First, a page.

Last but not least, please make sure whether the tutor speaks standard Mandarin.
In fact, people in almost every region in Mainland China speak Mandarin with some accent, even Beijing people, whom Hong Kong parents often regard as speaking the best Mandarin.
The most direct way to check the tutor’s accent is to communicate with him/her in person. What’s more, you may also refer to the tutor’s certificate on National Putonghua Proficiency Test (普通話水平測試，PSC) if he ever participated. Generally, the level should be higher than Level 2-A (二級甲等).
Grading of National Putonghua Proficiency Test (普通話水平測試，PSC):
Candidates who pass the test are given a Certificate of Putonghua Proficiency Level at levels 1, 2 or 3, each of which is subdivided into grades A and B:
Level 1-A (97% correct) is required for presenters in national and provincial radio and television.
Level 1-B (92% correct) is required for Chinese-language teachers in northern China.
Level 2-A (87% correct) is required for Chinese-language teachers in southern China.
Level 2-B (80% correct) is required for Chinese teachers teaching other languages in China.
Level 3-A (70% correct)
Level 3-B (60% correct) is required for civil service jobs.
(The source is from Wikipedia)
- Set a daily “Mandarin time”
One of the problems that cause children not to be proficient in Mandarin is that children are not exposed much to that language in their daily life. Just think about the cartoons and TV dramas your kids are watching: how many of them are in Mandarin? It is natural to be shy and not confident when speaking a language that we are not familiar with.
Therefore, apart from taking class, we may also set a daily “Mandarin time” of 1 hour or so. During the “Mandarin time”, children are to be provided audiobooks, cartoons, TV dramas, and variety shows that are in Mandarin.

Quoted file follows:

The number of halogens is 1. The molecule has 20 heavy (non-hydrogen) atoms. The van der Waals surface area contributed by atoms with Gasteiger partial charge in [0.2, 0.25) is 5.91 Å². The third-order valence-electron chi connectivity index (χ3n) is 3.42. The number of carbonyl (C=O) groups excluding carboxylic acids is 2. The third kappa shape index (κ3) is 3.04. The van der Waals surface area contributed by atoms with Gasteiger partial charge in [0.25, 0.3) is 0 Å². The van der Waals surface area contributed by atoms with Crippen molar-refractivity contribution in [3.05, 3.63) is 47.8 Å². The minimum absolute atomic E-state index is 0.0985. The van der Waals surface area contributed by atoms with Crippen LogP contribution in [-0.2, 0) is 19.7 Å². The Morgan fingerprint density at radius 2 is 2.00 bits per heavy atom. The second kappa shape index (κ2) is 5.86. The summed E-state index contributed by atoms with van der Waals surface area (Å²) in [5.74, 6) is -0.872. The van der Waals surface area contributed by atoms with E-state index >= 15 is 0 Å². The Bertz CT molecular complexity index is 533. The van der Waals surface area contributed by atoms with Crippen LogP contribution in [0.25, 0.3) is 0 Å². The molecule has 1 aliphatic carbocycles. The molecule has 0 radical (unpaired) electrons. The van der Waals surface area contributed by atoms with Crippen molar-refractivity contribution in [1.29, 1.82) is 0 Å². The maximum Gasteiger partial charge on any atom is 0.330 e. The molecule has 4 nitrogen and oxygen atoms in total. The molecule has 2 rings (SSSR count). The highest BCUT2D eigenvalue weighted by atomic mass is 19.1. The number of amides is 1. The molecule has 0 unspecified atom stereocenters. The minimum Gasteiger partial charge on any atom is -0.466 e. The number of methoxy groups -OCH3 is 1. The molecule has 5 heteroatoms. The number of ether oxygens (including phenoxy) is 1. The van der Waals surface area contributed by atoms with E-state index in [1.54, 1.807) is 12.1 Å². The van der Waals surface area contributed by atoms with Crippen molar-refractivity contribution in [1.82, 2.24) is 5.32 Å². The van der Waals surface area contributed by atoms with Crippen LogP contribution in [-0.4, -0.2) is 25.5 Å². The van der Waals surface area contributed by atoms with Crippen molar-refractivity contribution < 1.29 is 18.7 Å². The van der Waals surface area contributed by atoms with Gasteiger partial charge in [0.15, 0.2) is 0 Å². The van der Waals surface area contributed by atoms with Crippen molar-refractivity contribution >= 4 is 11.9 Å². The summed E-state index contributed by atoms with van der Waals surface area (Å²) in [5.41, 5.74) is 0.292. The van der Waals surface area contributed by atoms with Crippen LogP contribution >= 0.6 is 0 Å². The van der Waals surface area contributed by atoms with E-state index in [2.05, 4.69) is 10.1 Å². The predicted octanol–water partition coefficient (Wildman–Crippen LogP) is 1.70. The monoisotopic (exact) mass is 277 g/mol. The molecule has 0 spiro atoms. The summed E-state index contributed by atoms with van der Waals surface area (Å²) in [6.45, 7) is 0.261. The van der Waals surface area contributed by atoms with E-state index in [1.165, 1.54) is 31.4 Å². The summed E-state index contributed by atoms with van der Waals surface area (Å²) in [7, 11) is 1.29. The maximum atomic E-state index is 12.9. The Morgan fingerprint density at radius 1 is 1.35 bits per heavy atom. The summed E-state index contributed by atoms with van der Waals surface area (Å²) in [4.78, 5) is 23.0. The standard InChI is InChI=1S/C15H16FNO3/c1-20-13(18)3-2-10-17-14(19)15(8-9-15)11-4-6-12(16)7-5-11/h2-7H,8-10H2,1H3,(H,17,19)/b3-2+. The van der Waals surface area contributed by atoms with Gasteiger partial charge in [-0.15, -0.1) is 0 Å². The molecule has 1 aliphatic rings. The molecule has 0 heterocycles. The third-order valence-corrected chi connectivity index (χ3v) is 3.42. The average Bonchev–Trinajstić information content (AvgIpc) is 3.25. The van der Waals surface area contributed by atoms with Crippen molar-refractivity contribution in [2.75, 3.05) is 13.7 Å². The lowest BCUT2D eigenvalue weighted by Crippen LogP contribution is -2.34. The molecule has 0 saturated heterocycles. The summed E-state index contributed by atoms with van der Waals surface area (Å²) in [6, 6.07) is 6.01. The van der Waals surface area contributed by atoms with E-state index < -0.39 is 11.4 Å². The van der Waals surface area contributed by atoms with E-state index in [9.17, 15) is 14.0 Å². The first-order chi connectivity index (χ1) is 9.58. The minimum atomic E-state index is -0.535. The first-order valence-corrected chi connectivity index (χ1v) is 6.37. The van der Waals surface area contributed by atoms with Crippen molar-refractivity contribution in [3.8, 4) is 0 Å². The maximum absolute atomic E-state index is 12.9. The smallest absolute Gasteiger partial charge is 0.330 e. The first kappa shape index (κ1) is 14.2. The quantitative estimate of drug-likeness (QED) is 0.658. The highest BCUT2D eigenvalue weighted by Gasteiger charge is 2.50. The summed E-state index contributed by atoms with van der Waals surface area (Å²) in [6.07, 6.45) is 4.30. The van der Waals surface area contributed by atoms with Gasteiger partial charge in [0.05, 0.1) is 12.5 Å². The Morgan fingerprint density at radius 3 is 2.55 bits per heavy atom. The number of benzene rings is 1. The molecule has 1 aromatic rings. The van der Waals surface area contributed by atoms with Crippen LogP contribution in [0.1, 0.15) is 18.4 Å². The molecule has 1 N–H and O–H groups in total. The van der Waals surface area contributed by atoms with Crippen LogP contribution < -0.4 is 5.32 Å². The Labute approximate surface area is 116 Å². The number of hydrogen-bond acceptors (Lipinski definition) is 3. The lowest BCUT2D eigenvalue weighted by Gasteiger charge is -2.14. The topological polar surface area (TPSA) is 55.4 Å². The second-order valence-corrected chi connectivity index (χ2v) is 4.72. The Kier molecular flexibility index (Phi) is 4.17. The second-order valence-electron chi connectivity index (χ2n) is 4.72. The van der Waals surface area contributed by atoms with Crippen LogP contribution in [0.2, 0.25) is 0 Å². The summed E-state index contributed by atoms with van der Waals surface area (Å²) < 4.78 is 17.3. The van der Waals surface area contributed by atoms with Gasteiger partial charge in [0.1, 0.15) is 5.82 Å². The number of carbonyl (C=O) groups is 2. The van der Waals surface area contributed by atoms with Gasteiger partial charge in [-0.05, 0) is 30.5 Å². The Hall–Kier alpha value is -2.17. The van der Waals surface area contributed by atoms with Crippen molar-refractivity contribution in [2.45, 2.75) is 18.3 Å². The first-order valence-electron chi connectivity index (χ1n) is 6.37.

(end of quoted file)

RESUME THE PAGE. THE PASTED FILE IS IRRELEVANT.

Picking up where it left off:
You might find that your kids are not willing to watch Mandarin stuff. That may because they found them too boring! Let’s suppose they could already watch TV dramas such as The Kissing Booth on Netflix, then how can we expect them to sit quietly and watch videos of BabyBus on YouTube (寶寶巴士)?
So, one key of letting your children be interested in Mandarin is to find materials that are suitable for their ages and comprehension ability, just like what children in Mainland China do for entertainment in their leisure time.
There are many audiobooks that have a Mandarin version in Hong Kong, and parents are suggested to buy them to help children with their language learning? However, what if your kids do not like to read books, and what if all the books have already been read? Here comes a better option: online videos!
For children in kindergarten, YouTube channels like BabyBus could be a nice choice! There are worries if subtitles are not provided on videos, because your little ones can understand those videos gradually by watching images and inferring from dialogues.
Recommended YouTube channels: BabyBus (寶寶巴士), Shimajirō Shimano (巧虎), Pink Fong (碰碰狐)
For children in primary school, they may find the videos above too naïve and too boring. Then cartoons that children in Mainland China also watch can be a good choice! Most well-known Chinese online video platforms, such as iQIYI and Tencent, have opened a channel exclusively for kids.
Taking iQIYI as an example, it has a Kid Channel, where children of different age groups can find cartoons and dramas fit for them respectively. By the way, Peppa Pig (小豬佩奇) is also popular in Mainland China, and your kids may have a watch of the Mandarin version in accordance with the English version.
For children of an elder age, cartoons might be too “childish” for them, then how about trying variety shows that are on-trend in mainland China? Many media companies have their official channel on YouTube, so children are able to have access to those variety shows easily.
Recommended variety shows: Keep Running (奔跑吧兄弟), Youth With You (青春有你), Street Dance of China (這就是街舞)
Children might not like videos that are too “educational”, which means too oriented to Mandarin learning. Therefore, the videos for daily “Mandarin time” should be entertaining enough. The variety shows mentioned above are either humorous or compassionate, which arouses children’s interest and helps them persist in Mandarin learning.
In addition, the “Mandarin time” does not need to limited to audiobooks and videos. It would be a good idea if parents arrange trips to Mainland China as well. By talking to local people, kids will find the Mandarin that they learned in Hong Kong really useful and thus have more interest and build more confidence in that language.
In conclusion, as long as we figure out our children’s learning goals, provide them suitable Mandarin lessons, and develop their Mandarin learning habit with entertainment, children’s Mandarin language learning can be a piece of cake!